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  • Personal Identity, Minimalism, and Madhyamaka
  • Roy W. Perrett


The diachronic problem of personal identity is the problem of specifying what it is that makes a person the same person over time. Contemporary Western philosophical theories of diachronic personal identity have tended to be constructed in terms of a quest for the unity relation for persons.1 To specify the unity relation for persons is to specify the relation between person-stages occurring at different times in virtue of which they are all stages of one and the same person. We may think of person-stages as temporal slices of persons, or, alternatively, as temporal slices of the biographies of persons. Either way, there are quite a number of theories on offer as to what the unity relation for persons consists in. These theories can all be classified, however, as being instances of two general types. The first, and currently most popular, type of theory of personal identity holds that the unity relation between person-stages can be specified in terms of a relation that does not itself presuppose identity. This is what Parfit calls "Reductionism":

Reductionism: Personal identity just consists in the holding of certain facts that can be described without making reference to personal identity.2

The alternative type of theory is Non-Reductionism, which denies this claim. Non-Reductionists hold that the unity relation for persons is just identity; that is, what makes a set of person-stages occurring at different times all stages of the same person is simply that they all are stages of the same person. Personal identity is simple and unanalyzable: there is no nontrivial and noncircular analysis of the identity conditions for persons, nothing that personal identity "consists in." Currently this is very much the less popular type of theory of personal identity, but it nevertheless has able contemporary defenders.3

Derek Parfit's Reasons and Persons not only defends a Reductionist theory of persons and their identity over time (specifically, a variety of psychological continuity theory) but also seeks to derive normative implications from it. In one sense this is not surprising: Parfit's theory revives and extends various Lockean themes, and Locke had already insisted that personal identity was a "forensic" notion "appropriating actions and their merits." Hence, there is a natural temptation to suppose that a theory of personal identity ought to capture the link between identity and what Marya Schechtman calls "the four features": survival, moral responsibility, self-interested concern, and compensation.4 Parfit's metaphysical and moral revisionism, however, goes much further than this. First, he argues that personal identity (and [End Page 373] hence survival) is a matter of degree because the psychological relation that constitutes identity (Relation R) itself admits of degrees. Moreover the same relation that imperfectly unifies the self over time also connects us with other people. Second, he infers from the imaginary branching cases that "what matters" in survival is not identity, but the holding of the right sort of psychological relation with some future person who may not be identical with you. The central normative implication of all this, so far as Parfit is concerned, is a drift toward impartiality and impersonality, a lessening of the gap between persons since my relation to others is not so significantly different from my relation to my own past and future.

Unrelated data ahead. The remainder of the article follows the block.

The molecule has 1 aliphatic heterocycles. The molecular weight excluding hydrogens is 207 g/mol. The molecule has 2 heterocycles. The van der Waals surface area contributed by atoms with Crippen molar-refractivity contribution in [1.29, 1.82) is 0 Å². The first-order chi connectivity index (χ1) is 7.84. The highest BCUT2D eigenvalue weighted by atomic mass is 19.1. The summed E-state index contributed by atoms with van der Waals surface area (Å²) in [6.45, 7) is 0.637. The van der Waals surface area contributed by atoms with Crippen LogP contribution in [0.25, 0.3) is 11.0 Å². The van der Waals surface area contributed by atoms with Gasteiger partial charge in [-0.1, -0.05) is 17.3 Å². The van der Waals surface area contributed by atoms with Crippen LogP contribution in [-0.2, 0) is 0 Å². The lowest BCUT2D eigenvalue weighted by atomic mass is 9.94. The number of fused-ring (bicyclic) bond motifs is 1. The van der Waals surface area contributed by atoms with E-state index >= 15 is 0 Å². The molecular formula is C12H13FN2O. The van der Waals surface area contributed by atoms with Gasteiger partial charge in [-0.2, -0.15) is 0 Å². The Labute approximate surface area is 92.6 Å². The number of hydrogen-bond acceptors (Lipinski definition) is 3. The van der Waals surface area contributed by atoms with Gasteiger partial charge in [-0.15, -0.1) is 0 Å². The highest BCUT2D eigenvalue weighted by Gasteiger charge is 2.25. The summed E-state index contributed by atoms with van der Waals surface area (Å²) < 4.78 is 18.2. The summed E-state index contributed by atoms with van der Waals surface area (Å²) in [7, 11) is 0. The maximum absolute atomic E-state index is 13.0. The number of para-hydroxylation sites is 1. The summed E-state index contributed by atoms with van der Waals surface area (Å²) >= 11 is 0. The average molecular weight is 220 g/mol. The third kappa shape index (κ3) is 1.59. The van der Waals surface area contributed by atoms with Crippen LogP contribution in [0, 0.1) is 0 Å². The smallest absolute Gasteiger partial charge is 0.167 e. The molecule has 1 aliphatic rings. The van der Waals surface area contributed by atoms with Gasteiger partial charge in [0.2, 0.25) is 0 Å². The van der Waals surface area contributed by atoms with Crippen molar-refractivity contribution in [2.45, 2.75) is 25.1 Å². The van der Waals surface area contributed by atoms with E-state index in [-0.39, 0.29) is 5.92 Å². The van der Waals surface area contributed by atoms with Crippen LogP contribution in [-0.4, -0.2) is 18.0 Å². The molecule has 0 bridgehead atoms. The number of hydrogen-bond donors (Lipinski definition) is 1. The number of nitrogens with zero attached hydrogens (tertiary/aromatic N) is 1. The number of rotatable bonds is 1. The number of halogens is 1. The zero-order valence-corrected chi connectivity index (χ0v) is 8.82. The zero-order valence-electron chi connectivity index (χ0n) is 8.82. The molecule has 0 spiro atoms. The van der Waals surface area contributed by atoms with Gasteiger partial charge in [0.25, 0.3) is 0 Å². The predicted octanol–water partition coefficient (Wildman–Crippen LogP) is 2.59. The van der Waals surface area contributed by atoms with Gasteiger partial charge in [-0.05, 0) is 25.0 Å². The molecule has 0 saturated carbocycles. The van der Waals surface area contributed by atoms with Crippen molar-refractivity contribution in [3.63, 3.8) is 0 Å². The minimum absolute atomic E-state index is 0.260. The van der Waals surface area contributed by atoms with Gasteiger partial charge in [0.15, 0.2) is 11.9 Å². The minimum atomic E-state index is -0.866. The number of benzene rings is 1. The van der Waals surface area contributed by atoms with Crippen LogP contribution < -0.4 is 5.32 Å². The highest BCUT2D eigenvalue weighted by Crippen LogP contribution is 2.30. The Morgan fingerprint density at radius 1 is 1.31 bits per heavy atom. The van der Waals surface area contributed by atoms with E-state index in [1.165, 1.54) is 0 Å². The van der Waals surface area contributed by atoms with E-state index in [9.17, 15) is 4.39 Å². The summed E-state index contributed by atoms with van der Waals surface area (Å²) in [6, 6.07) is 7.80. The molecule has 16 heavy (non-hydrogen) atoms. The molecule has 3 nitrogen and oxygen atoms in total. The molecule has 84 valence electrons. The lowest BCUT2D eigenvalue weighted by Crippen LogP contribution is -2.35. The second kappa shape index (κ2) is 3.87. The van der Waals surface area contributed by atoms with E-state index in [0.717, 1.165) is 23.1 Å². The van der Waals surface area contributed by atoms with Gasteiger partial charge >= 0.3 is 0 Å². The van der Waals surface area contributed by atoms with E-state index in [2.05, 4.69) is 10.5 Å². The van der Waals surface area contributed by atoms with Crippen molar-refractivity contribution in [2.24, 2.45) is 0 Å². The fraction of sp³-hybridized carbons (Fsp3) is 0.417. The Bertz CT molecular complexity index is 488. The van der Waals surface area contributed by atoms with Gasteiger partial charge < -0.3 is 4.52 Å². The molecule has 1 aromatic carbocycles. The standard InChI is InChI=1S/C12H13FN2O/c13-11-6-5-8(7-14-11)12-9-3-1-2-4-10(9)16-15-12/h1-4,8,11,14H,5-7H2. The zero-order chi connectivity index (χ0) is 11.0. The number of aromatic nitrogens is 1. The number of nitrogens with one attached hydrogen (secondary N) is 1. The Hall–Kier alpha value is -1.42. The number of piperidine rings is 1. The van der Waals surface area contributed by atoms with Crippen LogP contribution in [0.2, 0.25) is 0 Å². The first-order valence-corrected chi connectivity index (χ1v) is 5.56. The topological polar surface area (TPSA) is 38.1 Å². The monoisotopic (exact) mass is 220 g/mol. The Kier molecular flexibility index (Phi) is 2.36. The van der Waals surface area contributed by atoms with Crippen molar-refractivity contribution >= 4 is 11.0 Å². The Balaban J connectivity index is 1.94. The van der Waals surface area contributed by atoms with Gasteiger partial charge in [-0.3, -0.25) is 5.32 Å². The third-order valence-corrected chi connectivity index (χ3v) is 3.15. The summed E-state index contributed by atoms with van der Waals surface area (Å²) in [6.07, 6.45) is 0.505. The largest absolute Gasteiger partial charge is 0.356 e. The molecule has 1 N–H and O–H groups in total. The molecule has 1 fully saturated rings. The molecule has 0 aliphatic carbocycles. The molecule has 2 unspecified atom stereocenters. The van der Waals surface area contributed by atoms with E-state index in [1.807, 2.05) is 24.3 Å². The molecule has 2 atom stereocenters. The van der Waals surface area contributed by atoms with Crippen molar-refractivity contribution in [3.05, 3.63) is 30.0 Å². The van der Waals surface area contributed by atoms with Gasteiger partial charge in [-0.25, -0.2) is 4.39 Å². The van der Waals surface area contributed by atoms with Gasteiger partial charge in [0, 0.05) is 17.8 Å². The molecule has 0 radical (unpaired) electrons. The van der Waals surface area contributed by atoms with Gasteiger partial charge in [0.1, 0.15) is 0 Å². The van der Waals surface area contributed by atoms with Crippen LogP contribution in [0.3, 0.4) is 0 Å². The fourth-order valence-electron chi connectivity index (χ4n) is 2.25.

Parfit claims that if Reductionism is true, then the Self-interest Theory (according to which, as rational agents, we each ought to be supremely concerned about our own futures) is false. However, there remain two other possibilities about what it is rational for an agent to seek:

The Extreme Claim: If Reductionism is true, then we have no reason to be specially concerned about our own futures.

The Moderate Claim: If Reductionism is true, then the holding of Relation R gives us some reason to be specially concerned about our futures.5

In Reasons and Persons Parfit held both of these claims to be rationally defensible, although he personally favored the Moderate Claim.6 More recently he seems to have moved a little bit closer to the Extreme Claim, at least insofar as he is now skeptical about the possibility of justifying our...